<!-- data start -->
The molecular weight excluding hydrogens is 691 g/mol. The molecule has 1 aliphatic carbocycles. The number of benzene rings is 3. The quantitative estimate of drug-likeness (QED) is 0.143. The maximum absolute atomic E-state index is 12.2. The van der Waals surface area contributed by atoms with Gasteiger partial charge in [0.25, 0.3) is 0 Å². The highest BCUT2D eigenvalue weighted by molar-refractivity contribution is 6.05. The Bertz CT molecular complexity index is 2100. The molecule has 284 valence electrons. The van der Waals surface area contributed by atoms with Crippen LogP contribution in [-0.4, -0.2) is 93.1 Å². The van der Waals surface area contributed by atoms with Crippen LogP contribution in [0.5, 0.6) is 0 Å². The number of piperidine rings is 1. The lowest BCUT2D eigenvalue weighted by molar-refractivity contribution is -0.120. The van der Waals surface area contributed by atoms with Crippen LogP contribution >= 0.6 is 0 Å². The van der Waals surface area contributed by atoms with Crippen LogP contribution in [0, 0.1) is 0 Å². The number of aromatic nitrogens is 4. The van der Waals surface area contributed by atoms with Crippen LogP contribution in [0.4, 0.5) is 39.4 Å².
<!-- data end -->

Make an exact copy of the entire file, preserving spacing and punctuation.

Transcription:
The molecular weight excluding hydrogens is 691 g/mol. The molecule has 1 aliphatic carbocycles. The number of benzene rings is 3. The quantitative estimate of drug-likeness (QED) is 0.143. The maximum absolute atomic E-state index is 12.2. The van der Waals surface area contributed by atoms with Gasteiger partial charge in [0.25, 0.3) is 0 Å². The highest BCUT2D eigenvalue weighted by molar-refractivity contribution is 6.05. The Bertz CT molecular complexity index is 2100. The molecule has 284 valence electrons. The van der Waals surface area contributed by atoms with Crippen LogP contribution in [-0.4, -0.2) is 93.1 Å². The van der Waals surface area contributed by atoms with Crippen LogP contribution in [0.5, 0.6) is 0 Å². The number of piperidine rings is 1. The lowest BCUT2D eigenvalue weighted by molar-refractivity contribution is -0.120. The van der Waals surface area contributed by atoms with Crippen LogP contribution >= 0.6 is 0 Å². The van der Waals surface area contributed by atoms with Crippen LogP contribution in [0, 0.1) is 0 Å². The number of aromatic nitrogens is 4. The van der Waals surface area contributed by atoms with Crippen LogP contribution in [0.4, 0.5) is 39.4 Å².